This year, though, there was no cause for alarm. We did have several meetings about technology direction shifts. It look like we're going to be able to provide Apple with advice and technology that is very useful to them. Now I'm positively glowing both because it looks like our technology will be useful and because a lot of work I've been doing lately will be useful. "Is this secret project a good idea," an Apple engineer asks. "Well, I've got a paper on how to do it including a gap analysis. Want a copy," I respond. It's great to be able to make positive technical contributions. I'm really pleased about how well Alexis's work is going to fit into what Apple is doing and how well her design matches what is needed.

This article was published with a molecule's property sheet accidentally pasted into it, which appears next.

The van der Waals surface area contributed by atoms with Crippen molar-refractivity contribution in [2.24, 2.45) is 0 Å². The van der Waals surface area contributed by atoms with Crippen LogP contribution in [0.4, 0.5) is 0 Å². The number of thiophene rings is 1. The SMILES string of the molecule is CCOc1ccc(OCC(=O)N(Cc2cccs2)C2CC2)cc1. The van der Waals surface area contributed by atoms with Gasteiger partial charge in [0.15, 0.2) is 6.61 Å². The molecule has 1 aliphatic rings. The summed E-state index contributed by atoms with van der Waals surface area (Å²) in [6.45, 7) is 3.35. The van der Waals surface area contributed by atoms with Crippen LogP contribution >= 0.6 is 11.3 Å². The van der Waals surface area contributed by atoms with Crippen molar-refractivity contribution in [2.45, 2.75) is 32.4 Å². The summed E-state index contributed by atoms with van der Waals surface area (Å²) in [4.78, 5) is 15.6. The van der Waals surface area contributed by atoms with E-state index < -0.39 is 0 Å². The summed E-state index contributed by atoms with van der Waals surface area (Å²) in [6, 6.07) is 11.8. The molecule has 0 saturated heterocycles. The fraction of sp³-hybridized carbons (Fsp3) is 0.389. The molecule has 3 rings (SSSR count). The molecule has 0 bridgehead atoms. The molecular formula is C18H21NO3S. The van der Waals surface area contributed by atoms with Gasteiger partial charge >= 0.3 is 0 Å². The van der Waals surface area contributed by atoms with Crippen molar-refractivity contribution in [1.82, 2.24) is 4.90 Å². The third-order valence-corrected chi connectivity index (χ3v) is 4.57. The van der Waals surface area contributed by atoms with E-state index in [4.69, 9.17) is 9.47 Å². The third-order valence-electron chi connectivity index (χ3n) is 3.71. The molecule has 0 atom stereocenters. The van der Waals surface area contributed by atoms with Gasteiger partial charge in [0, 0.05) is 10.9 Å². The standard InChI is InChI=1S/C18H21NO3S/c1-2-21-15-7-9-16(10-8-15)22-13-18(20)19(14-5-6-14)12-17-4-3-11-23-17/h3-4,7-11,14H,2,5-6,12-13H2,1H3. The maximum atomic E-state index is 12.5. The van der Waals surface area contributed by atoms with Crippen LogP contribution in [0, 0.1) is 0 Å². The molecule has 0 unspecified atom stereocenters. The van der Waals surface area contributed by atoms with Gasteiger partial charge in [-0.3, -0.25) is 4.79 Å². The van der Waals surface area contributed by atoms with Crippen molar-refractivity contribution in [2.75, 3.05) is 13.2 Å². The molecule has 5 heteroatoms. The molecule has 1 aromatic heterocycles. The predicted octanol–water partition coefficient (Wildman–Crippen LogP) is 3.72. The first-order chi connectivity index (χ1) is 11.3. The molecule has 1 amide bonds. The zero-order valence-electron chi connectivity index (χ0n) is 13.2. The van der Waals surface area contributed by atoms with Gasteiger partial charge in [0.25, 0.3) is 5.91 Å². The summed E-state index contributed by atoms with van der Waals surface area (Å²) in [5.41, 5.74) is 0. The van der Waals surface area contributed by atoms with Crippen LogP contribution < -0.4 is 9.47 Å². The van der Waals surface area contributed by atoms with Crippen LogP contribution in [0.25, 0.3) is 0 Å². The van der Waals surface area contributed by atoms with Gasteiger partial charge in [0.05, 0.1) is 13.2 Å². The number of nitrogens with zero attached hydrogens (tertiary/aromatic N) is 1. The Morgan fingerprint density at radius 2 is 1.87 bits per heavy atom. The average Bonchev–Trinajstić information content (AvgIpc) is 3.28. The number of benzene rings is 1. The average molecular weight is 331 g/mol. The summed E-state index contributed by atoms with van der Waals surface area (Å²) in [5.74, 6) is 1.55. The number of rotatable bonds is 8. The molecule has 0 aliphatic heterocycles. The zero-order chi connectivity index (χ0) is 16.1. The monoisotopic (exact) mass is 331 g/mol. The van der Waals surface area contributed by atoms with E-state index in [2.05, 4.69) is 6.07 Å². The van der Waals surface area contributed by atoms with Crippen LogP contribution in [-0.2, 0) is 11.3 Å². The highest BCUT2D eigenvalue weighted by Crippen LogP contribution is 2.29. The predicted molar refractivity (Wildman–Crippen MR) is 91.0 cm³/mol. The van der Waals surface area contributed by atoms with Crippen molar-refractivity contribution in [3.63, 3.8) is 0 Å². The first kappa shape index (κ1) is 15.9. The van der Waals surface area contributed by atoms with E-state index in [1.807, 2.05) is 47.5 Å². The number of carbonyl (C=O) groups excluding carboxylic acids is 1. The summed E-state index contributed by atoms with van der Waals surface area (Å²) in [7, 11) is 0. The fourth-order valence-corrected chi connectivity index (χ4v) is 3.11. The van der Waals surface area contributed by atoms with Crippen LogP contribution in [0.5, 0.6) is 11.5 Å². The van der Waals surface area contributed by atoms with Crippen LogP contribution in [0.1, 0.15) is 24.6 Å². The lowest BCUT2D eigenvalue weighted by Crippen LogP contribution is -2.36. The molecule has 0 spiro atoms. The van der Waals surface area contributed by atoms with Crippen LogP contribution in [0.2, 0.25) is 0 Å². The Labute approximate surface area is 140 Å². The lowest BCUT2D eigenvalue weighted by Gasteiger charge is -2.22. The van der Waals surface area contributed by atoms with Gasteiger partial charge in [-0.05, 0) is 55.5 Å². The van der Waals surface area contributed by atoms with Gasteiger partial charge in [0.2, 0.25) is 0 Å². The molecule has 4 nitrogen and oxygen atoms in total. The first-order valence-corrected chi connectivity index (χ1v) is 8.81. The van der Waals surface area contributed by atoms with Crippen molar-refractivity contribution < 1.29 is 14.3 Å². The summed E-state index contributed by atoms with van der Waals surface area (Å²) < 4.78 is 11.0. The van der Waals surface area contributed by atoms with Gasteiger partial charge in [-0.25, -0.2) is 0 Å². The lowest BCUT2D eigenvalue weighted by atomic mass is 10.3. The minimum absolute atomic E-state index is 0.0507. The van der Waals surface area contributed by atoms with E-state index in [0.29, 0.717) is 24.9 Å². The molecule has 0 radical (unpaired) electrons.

This week, I've been at Apple's World Wide Developers' Conference; the primary yearly conference for Mac developers. WWDC is always a great show: Apple knows how to put together an event and to play to their audience. WWDC is also a bit frightening for Apple partners. For a variety of reasons Apple keeps things quiet and does not always tell partners when it is ending a partnership or making a significant technology shift. Apple is fairly up front about this. In the words of one engineer, "Some day, we're going to screw you over—do something that you really don't like and not tell you about it." It's part of the game: if you do business with Apple, you know that sometimes you'll be in the dark when you really wish you weren't. For this reason being an Apple partner is hard: you really want to become emotionally invested in the product, the potential and in all the exciting directions you are taking. You also need to keep enough distance that you can change direction when needed.